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Monday, 12 February 2018

Smoking. Quit with E-Cigarettes? Or with Homeopathy?

Conventional medicine has been uncertain about whether E-cigarettes, an electronic device that delivers nicotine vapour to our lungs, should be used for patients who want to stop smoking. However, it would appear that the NHS has reached a decision. E-cigarettes are now tone considered "a medical device".

This represents a bizarre situation in the UK. The conventional medicine establishment being prepared to pay for e-cigarettes whilst at the same time trying to ban homeopathy from NHS funding!

The NHS Choices website, which is the website I generally use to outline conventional medical treatment for illness, says that E-cigarettes "allows you to inhale nicotine without most of the harmful effects of smoking, as the vapour contains no tar or carbon monoxide". It says that research has found that e-cigarettes can help in giving up smoking, and that patients "may want to try them rather than the medications listed above". It says that it expects "medicinally licensed e-cigarette products become available" soon, and that doctors "will be able to prescribe them". The advice until then is to buy a device.

Stop Smoking with Conventional Medicine?
As the main reason for smoking is addiction to nicotine the idea that a device to introduce nicotine to the lungs might stop the addiction seems rather fanciful!. So what are the alternatives to e-cigarettes?This is what the NHS Choices website offers.

          Nicotine replacement therapy (NRT)
NRT is described as a medication that provides the patient with a low level of nicotine, without the tar, carbon monoxide and other poisonous chemicals present in tobacco smoke. NHS Choices says that it can help reduce unpleasant withdrawal effects, such as bad moods and cravings, which may occur when you stop smoking. It come in many different forms, as skin patches, chewing gum, inhalators, tablets, oral strips and lozenges, and nasal and mouth sprays. The treatment is said to last between 8-12 weeks. It says that although most people can use these, "it may be advisable to get medical advice first, for example, if you have kidney or liver problems".The following side effects are then reported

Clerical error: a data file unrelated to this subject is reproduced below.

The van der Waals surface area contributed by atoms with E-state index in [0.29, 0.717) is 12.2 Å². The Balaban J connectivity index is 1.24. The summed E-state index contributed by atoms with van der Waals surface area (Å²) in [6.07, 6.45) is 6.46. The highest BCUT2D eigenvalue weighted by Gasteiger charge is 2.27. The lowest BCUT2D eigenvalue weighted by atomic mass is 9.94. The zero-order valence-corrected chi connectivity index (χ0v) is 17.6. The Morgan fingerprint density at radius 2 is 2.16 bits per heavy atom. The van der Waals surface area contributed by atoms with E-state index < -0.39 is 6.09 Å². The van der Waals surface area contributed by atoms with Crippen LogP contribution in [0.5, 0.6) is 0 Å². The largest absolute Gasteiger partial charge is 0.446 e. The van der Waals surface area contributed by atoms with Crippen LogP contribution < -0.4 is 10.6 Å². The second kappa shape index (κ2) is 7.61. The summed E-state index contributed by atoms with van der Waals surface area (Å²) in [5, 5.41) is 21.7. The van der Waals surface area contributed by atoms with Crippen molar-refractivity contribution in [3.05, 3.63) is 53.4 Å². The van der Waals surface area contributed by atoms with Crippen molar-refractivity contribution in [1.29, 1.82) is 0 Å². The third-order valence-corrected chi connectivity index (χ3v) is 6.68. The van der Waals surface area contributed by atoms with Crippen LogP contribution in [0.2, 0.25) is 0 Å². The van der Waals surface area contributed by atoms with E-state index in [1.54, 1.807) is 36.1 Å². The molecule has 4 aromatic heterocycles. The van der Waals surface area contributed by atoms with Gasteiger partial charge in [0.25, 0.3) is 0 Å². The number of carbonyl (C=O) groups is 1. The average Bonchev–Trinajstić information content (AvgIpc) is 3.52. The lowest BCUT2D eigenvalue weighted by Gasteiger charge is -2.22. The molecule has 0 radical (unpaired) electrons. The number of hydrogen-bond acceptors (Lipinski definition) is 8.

• skin irritation when using patches
  • irritation of nose, throat or eyes when using a nasal spray
  • difficulty sleeping (insomnia), sometimes with vivid dreams
  • an upset stomach
  • dizziness
  • headaches
As usual, NHS Choices is rather conservative in letting patients know about the full side effects. The Medicine Plus website is slightly more forthcoming, saying that "all nicotine products may cause side effects",  including those mentioned above, but addition some 'special concerns'. Contrary to NHS Choices it states that this treatment may NOT be completely safe in pregnant women, and they should be kept from children as "nicotine is a poison'.

               Varenicline (Champix)
This is NHS Choices next suggestion. This is a drug that seeks to reduce cravings for nicotine but also to block "the rewarding and reinforcing effects of smoking". It has the audacity to claim that "evidence suggests it's the most effective medication for helping people stop smoking".

It is a pharmaceutical drug that has one of the worst safety records!

So it is only available on prescription, and is 'not recommended' for children under 18 years of age, women who are pregnant or breastfeeding, people with kidney problems, and as usual admits to only a few of the less serious side effects, including feeling and being sick, insomnia, vivid dreams, dry mouth, constipation or diarrhoea, headaches, drowsiness and dizziness. The website is more honest, listing side effects such as
  • difficult or laboured breathing
  • hyperventilation
  • tightness in the chest
  • Anger
  • anxiety
  • feeling sad or empty
  • feelings of panic
  • irregular heartbeats
  • irritability
  • loss of interest or pleasure
  • mood swings
  • restlessness
  • seeing, hearing, or feeling things that are not there
  • insomnia, sleepwalking, abnormal dreams, nightmares
  • thoughts of killing oneself
  • difficulty having a bowel movement (stool)
  • general feeling of discomfort or illness
  • lack or loss of strength
  • nausea, vomiting
  • stomach pain, heartburn, indigestion
  • body aches or pain
and many others. Anyone considering taking this drug should read this long list of serious side effects rather than believing that the information provided by conventional medicine is an honest and transparent account of its dangers to our health!